MELISSA BLOCK, host:
The Dime dropped yesterday evening outside of Baltimore. The American Dime Museum liquidated its collection at an auction. The Maryland museum was a throwback to an earlier age of entertainment, when displays like oddities like Amazon mummies and vampire ducks held audiences spellbound.
NPR's Neda Ulaby reports.
NEDA ULABY: What would any self-respecting Dime Museum be without a giant ball of string?
Unidentified Man: Lot number one, on the giant ball of string. And I do have $100 - 125. And want me to go 125, and do I get 125...
ULABY: Around 200 bidders with the sense of the bizarre had a chance to load up on shrunken heads, giant nickels and other artifacts in the era of sideshows and quack doctors.
Unidentified Woman: I wanted to get that medical torso. She's like this beautiful, doll-like porcelain woman with this blond hair. And then, you look below, and she's got these organs just spilling out of her. They thought she'd go to 50 to $75, but she went from 750.
ULABY: Robin Bliss(ph) was among the amateur collectors outbid by dealers in a frenzy over, among other things, a miniature statehouse made entirely of matchsticks. Kelly Kindle(ph) got it for $325.
Mr. KELLY KINDLE: I would have paid four times that much.
ULABY: So, do you collect things made out of matchsticks?
Mr. KINDLE: No. I'm going to try to sell it.
ULABY: Kindle says his antique shop should make a healthy profit. Museum volunteer Peter Excho says it was impossible to figure out how high to start the bids.
Mr. PETER EXCHO (Volunteer, Dime Museum): There isn't a catalogue of vampire ducks or Peruvian Amazons, saying, oh, I'm only going to pay $50 because the catalogue says it.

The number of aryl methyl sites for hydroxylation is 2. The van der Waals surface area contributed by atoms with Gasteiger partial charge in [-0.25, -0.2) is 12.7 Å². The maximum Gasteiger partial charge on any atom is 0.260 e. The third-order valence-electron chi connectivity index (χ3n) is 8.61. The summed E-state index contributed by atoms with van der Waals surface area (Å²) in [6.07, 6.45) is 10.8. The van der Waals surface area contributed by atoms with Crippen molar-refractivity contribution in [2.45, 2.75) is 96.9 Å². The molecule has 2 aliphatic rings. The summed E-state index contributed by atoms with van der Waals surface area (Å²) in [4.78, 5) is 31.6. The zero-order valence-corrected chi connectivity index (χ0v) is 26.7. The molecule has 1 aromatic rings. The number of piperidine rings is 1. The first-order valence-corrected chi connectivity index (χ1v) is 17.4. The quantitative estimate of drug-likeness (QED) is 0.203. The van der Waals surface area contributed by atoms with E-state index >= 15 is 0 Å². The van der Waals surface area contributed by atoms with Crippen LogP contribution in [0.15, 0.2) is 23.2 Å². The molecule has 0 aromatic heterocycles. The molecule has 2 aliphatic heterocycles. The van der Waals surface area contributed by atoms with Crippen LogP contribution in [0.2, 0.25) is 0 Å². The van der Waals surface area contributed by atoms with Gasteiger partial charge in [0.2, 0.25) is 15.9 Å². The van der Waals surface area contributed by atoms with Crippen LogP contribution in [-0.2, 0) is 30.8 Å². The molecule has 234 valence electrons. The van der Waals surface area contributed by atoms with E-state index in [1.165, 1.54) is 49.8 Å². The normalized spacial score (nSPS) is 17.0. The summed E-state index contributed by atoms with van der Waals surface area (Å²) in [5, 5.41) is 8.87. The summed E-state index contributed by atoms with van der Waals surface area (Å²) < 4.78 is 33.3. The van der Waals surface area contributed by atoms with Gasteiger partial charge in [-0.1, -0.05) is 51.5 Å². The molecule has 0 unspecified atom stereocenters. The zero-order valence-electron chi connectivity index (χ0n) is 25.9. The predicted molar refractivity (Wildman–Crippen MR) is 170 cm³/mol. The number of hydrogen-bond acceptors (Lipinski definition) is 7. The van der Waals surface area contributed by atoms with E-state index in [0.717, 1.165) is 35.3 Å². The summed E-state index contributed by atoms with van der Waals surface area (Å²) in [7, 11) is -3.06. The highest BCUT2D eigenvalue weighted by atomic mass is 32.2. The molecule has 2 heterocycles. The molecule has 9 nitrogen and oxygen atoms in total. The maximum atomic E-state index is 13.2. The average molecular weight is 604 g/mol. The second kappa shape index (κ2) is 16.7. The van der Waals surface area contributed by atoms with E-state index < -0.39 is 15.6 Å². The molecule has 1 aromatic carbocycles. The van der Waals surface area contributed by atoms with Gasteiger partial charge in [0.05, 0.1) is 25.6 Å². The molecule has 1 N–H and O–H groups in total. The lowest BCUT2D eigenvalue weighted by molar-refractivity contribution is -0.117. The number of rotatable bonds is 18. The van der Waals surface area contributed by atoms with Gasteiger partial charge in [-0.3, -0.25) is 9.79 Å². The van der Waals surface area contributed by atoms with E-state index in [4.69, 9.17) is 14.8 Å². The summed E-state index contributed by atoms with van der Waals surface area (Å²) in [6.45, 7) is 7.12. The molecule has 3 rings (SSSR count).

Unidentified Man: It's a great Peruvian Amazon mummy. Anybody who has $2,000 to start at?
ULABY: That genuine, fake mummy, was priced by Richard Horne, who co-founded the American Dime Museum. He says it was made in the early 20th century by a factory that supplied mummies to sideshows.
Mr. RICHARD HORNE (Co-founder, American Dime Museum): And they were all peculiar. They made two-headed mummies, Chinese giants, Peruvian Amazons. At that time, real mummies - mummified humans - were very easy to obtain. They were almost like souvenirs. So if you were Dime Museum, you wanted a really exciting mummy.
ULABY: Who doesn't? Horne himself created many of the other exhibits, following in a tradition dating back to the Cabinets of Wonder of the 19th century. Peter Excho says those were displayed in the homes of the wealthy before entrepreneurs turned them into mass entertainment.
Mr. EXCHO: And it was for the public. And now it's going back into wealthy people's home. That's, I think, the horrible part about it.
ULABY: The American Dime Museum ran out of money. Richard Horne admits he wasn't good at fundraising. Laura Heim(ph) was at the auction. She's sorry to see the museum go.
Ms. LAURA HEIM (Auction Bidder, American Dime Museum): I'm really, really, really sorry to it go.
ULABY: Heim wanted a piece of the museum, and she got one: a pleather jacket fringed with human hair.
Unidentified Man: I got $40 from the young lady. Don't worry, I'm not done yet. It looks good on you.
ULABY: What are you going to do with a jacket trimmed with human hair?
Ms. HEIM: I'm not sure. I'm not sure. But I'm a coveter. I covet.
ULABY: Heim does plan to wear the jacket. She said it's a good conversation piece.
Neda Ulaby, NPR News.
NPR transcripts are created on a rush deadline by a contractor for NPR, and accuracy and availability may vary. This text may not be in its final form and may be updated or revised in the future. Please be aware that the authoritative record of NPR's programming is the audio.